Early Melanopsin Ganglion Cell Dysfunction in Glaucoma

Matthew Van Hook, PhD Truhlsen Eye Institute, University of Nebraska Medical Center


Shan Fan, MD University of Nebraska Medical Center
Deepta Ghate, MD University of Nebraska Medical Center


Glaucoma is a disease often associated with increased intraocular pressure (IOP)  that causes blindness when the nerve cells that carry information from the eye to the brain, called retinal ganglion cells (RGCs) die. One particular group of RGCs, called melanopsin RGCs, play a critical role in regulating sleep, mood, and pupil constriction, and it is likely that their function is altered during glaucoma. This project seeks to determine how melanopsin RGC performance and signaling to the brain are altered at early stages of glaucoma, after increases in eye pressure, but before RGCs die. This will help doctors understand some of the earliest signs of glaucoma and may lead to the development of entirely new ways to detect the disease at its earliest stages, and thus prevent blindness.

Project Details

The goal of this project is to determine how the function of neurons in the retina responsible for resetting circadian rhythms and triggering constriction of the pupil are altered at early stages of glaucoma, before irreversible degeneration of retinal ganglion cells (RGCs).
The retina is an elegant piece of neural tissue comprised of several layers of neurons that capture photons and perform early-stage interpretation of visual information. Rod and cone photoreceptors detect light entering the eye and route their signals through bipolar cells to RGCs, which ultimately carry the information to the brain.  A unique population of RGCs called “melanopsin RGCs” (mRGCs) possesses the molecular machinery enabling them to generate their own light responses that operate in concert with rod- and cone-driven signals received via bipolar cells. The unique nature of their light responses allow mRGCs to support, “reflexive” light-driven behaviors, such as regulation of mood, sleep, and pupil constriction. mRGCs also have been linked to cancer in shift workers and pain occurring during migraines, highlighting their importance to health.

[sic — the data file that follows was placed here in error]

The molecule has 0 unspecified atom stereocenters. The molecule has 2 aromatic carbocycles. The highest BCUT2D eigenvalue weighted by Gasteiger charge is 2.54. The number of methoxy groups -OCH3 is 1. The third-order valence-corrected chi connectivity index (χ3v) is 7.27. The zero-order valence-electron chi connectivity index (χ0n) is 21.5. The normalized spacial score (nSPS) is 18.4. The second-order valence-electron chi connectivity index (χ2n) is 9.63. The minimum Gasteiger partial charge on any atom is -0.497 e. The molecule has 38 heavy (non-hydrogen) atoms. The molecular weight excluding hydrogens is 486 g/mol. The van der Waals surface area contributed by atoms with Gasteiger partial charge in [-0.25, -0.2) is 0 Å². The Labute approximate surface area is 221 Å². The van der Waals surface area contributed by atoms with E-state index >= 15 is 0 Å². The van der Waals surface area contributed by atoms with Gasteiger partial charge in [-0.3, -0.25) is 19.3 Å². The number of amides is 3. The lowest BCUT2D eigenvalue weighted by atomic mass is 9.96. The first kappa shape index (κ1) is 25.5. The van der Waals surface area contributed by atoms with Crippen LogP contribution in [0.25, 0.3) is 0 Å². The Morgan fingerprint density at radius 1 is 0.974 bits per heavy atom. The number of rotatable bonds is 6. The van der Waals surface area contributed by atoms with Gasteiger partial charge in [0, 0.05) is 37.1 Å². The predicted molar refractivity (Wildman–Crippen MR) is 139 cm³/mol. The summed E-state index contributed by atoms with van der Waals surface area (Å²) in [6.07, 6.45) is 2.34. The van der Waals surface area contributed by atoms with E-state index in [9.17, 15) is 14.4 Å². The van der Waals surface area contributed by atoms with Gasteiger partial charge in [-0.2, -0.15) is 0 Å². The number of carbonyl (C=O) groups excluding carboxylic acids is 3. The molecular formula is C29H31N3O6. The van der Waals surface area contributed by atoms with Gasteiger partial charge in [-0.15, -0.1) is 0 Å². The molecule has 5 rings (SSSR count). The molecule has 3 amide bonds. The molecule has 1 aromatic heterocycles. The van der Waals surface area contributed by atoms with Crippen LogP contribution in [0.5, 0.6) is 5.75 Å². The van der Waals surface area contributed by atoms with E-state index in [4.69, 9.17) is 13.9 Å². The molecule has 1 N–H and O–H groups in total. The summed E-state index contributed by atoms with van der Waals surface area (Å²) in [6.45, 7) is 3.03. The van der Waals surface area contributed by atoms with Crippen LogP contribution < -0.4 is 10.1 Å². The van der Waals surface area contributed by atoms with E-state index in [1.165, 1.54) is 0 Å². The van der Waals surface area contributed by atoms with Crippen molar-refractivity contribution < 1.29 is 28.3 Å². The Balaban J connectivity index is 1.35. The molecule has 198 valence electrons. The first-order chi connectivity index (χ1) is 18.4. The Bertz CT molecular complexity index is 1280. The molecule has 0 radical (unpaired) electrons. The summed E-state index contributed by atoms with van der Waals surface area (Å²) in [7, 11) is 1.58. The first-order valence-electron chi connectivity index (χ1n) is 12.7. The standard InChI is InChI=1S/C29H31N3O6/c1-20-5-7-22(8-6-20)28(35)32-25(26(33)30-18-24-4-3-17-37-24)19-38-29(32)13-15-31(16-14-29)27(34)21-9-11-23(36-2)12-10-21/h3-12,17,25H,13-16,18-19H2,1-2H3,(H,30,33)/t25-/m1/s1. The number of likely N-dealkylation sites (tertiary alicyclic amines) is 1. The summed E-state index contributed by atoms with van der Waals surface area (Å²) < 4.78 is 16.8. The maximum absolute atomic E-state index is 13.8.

Glaucoma is a disease of the eye that causes blindness when RGCs die. We know from studies in human patients and animal models that glaucoma alters the function of many types of RGCs before the onset of irreversible RGC loss. However, whether or how early-stage glaucoma alters the responses of mRGCs is a mystery. Our lab hopes to solve this mystery by using single-neuron electrical recordings to study the function of mRGCs in mouse retinas with glaucoma. We will test whether early stage glaucoma alters the molecular machinery enabling these cells to generate their own light responses, and also whether inputs received from rods and cones via bipolar cells are altered. The second aim of our research seeks to test whether glaucoma leads to changes in the properties of mRGC signaling to the brain. We will use anatomical techniques in concert with single-neuron electrical recordings and measurements of pupil constriction to test whether early-stage glaucoma alters mRGC outputs in regions of the brain specialized for these reflexive responses to environmental light.
This research is innovative in that is uses a powerful combination of neuroscience research techniques to determine how a subpopulation of RGCs, with well-defined functional roles and targets in the brain, are altered in glaucoma. Although there are upwards of 30 populations of RGCs in the retina, we do not know whether each type is similarly affected in glaucoma. Indeed, some published evidence has suggested that mRGCs might be uniquely resistant to dysfunction and degeneration. Regardless of whether this is indeed the case, or whether glaucoma does disrupt mRGCs, a detailed study of their function will lead to new knowledge about the biological mechanisms determining how RGCs and RGC signaling to the brain are affected by glaucoma.
This project also will provide valuable insights into how glaucoma alters the behavior of neurons in the retina and brain. Such experiments help scientists and doctors understand how glaucoma progresses and shed light on mechanisms that foreshadow RGC degeneration. Moreover, because mRGCs have well-defined functional roles, studies of their function or dysfunction in glaucoma will help doctors understand some of the earliest signs of glaucoma and develop ways to detect the disease at its earliest stages and prevent blindness.